What Are Invasive Plants?: Defining Invasive

Calling something a weed is rather ambiguous. One person’s weed is another’s vegetable, medicine, or ornamental. A weed is something that gets smoked, or pulled, admired, or cursed. They are the plants unintentionally spread by an array of creatures or avoided by grazers. When we call a plant an “invasive”, we need a stricter definition than “weed”. Better precision in a definition may not prevent an invasive plant from being scorned or adorned by two different people, but some boundaries will keep the word “invasive” from being diluted and losing its ability to relay a true threat. All invasive plants may be a weed, but not every weed is an invasive plant.

Invasive plants are plants that have a negative impact on ecosystems. In most cases they come from somewhere else (generally another country or continent); they are termed a non-native or an exotic. But not all exotics are invasive! The exotic must first be able to reproduce, then it must be able to spread, and I would add that it must be able to spread quick and aggressively, thus having a harmful impact on native vegetation. Even with a stricter definition for invasive plants there are plenty of them. Invasive plants are outcompeting native plants for space, sunlight, and other resources; they are putting native plants and ecosystems under stress, inhibiting ecosystem functions. Invasive cattails and reed canarygrass don’t have to completely eliminate native swamp milkweed to be detrimental; even by reducing the milkweed population in half, the space for Monarch Butterflies  to lay their eggs will have been drastically reduced (Monarch caterpillars only eat milkweed plants).

milkweed (Asclepias species) and Monarch

People are impacted by impaired ecosystems too! Exotic Phragmities, a tall wetland grass, invades coastal areas in the Great Lakes and blocks scenic views or disrupts fish spawning grounds, which negatively affects the fishing industry. In New England states, Japanese barberry, an invasive shrub, has taken over forest floors potentially preventing recruitment of the next generation of forest trees for timber or maple syrup. We spend millions of dollars combating invasive plants in an effort to preserve ecosystems.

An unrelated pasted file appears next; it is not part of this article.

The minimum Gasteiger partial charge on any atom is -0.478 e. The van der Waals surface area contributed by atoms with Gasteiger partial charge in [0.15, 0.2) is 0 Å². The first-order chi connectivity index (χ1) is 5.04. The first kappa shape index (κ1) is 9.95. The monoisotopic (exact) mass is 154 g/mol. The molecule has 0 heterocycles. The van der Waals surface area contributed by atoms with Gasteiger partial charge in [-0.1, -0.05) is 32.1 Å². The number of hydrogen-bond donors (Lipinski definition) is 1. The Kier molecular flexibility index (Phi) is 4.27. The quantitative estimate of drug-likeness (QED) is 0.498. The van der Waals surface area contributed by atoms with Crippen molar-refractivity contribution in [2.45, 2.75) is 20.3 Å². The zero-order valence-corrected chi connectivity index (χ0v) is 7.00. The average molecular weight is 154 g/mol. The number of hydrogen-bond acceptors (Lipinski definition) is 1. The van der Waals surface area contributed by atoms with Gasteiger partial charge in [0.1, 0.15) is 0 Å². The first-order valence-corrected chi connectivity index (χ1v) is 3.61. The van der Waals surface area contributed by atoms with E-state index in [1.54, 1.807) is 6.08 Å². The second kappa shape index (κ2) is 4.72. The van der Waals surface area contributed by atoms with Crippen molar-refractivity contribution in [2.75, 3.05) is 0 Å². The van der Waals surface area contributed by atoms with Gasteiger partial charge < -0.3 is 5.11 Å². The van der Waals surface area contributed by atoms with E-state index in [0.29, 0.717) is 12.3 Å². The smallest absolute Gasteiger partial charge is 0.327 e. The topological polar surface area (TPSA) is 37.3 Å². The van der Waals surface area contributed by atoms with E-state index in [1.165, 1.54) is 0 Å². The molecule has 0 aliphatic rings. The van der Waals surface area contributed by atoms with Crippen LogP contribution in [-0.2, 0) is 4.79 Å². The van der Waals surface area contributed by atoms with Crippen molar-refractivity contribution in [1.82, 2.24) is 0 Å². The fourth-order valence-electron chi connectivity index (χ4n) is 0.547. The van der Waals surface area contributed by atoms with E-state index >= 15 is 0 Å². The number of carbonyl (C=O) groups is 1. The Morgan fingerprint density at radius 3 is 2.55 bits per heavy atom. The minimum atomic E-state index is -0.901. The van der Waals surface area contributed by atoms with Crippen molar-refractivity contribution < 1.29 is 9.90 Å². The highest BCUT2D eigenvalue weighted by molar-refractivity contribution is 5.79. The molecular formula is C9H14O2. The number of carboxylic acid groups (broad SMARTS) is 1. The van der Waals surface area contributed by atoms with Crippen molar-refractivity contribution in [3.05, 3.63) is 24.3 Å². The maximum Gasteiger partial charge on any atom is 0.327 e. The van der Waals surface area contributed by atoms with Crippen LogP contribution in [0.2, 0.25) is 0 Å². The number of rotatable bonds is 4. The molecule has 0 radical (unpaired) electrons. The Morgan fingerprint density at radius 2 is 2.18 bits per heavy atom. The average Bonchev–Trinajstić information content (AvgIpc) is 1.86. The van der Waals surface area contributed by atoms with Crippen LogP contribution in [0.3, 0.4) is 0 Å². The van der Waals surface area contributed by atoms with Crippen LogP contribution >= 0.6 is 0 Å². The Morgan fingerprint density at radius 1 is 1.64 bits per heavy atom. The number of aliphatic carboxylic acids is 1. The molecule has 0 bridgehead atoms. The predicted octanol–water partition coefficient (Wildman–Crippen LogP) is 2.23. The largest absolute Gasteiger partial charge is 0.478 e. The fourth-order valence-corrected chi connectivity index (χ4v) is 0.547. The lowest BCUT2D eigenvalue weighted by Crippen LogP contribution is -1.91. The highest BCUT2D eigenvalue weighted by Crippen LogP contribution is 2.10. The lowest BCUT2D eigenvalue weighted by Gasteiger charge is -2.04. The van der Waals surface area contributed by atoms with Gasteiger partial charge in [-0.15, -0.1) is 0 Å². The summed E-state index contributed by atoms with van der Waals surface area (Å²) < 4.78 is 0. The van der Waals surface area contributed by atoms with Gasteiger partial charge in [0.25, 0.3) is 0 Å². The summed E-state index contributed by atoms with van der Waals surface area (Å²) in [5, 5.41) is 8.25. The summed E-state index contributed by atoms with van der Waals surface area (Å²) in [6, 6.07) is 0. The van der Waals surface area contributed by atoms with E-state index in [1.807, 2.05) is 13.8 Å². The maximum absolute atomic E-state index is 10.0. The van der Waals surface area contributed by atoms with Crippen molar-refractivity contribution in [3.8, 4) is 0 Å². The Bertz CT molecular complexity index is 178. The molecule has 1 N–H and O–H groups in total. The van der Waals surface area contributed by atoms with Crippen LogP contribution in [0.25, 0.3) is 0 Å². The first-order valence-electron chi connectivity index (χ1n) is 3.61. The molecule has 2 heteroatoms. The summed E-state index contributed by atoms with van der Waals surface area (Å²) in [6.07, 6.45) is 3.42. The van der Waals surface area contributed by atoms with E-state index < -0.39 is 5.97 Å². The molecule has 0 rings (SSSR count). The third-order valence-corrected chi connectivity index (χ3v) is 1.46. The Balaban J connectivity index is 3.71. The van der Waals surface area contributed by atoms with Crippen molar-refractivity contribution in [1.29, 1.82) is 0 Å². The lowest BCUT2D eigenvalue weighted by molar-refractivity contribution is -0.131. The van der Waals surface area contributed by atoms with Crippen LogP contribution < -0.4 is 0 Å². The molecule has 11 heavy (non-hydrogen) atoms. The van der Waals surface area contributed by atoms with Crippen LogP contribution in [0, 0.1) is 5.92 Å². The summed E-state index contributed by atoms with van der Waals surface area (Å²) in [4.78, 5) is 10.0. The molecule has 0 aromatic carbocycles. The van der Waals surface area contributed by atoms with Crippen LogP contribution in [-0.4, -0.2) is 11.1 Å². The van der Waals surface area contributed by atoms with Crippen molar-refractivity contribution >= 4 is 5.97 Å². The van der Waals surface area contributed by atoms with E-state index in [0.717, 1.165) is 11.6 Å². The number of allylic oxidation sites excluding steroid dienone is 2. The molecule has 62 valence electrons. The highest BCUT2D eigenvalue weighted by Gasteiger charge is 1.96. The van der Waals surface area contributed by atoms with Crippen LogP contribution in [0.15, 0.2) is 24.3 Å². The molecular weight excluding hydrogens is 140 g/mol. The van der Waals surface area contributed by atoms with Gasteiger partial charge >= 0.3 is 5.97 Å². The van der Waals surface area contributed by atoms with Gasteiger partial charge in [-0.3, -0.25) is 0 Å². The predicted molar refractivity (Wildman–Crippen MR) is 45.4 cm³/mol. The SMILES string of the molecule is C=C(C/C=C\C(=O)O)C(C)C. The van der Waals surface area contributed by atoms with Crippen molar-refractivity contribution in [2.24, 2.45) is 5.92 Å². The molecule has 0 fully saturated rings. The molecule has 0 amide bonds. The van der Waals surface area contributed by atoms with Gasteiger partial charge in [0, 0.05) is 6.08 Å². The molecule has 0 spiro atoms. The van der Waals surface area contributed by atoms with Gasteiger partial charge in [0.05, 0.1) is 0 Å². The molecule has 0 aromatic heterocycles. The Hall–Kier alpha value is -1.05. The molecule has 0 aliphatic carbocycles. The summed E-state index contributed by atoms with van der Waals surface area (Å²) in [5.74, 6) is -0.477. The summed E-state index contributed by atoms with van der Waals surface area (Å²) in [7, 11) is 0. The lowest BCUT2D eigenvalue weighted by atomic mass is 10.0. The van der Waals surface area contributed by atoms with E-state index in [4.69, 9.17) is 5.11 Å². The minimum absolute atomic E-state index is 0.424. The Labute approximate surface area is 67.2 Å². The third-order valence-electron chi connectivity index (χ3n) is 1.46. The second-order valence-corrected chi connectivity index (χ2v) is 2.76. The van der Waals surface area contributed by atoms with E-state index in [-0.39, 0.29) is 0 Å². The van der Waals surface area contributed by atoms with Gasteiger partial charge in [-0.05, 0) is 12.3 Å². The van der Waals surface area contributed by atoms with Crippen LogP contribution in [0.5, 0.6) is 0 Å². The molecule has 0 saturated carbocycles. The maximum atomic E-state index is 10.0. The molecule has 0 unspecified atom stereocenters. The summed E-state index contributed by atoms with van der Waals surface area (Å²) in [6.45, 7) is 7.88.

Invasive plants came to our lands accidently on ships or in shipping containers; they came from mistakes, thinking they would make wildlife friendly windbreaks ( for instance autumn olive), or they came intentionally for ornamental or agricultural purposes. Remember, not every plant brought over from another country, accidentally or intentionally, should be labeled as an invasive. Lists of plants considered to be invasive are made and kept by various non-governmental and governmental organizations (some examples below).

I attempted to make the term “invasive” more objective above, now I want to propose at this stage that an “invasive” be more subjective. Just because mullein is an exotic on your state’s invasive species list doesn’t mean that you should also consider it as an invasive on your property (not everyone will agree with me!). In another blog post I will explain how to practically approach invasive plant management on your property and suggest a protocol to follow, but in this more philosophical expose, I want to voice that it’s ok to be very specific (or to an extent, subjective) in identifying the invasive species at the small spatial scale of your individual property.

I must note that some species may not spread aggressively at one site while at a nearby site they do or they may live at an acceptable level for several years before emerging as a nuisance. Also, there are some species where subjectivity is not as neighborly and I highly recommend taking action for the greater good of ecosystems across your region. These species are often very aggressive invaders only known from a few places and/or in small populations and there is a chance of eradicating them from your region. Japanese knotweed and black swallowwort (photo below: Leslie J. Mehrhoff, University of Connecticut), in the Midwest, are two such species of highest concern that, for everyone’s good, you should keep off your land. Just how to do that will be the subject of other posts! 

Black swallowwort, Vincetoxicum nigrum (photo: Leslie J. Mehrhoff, University of Connecticut)

Some lists of invasive plants or “weeds”: USFS, invasive.org, and Midwest.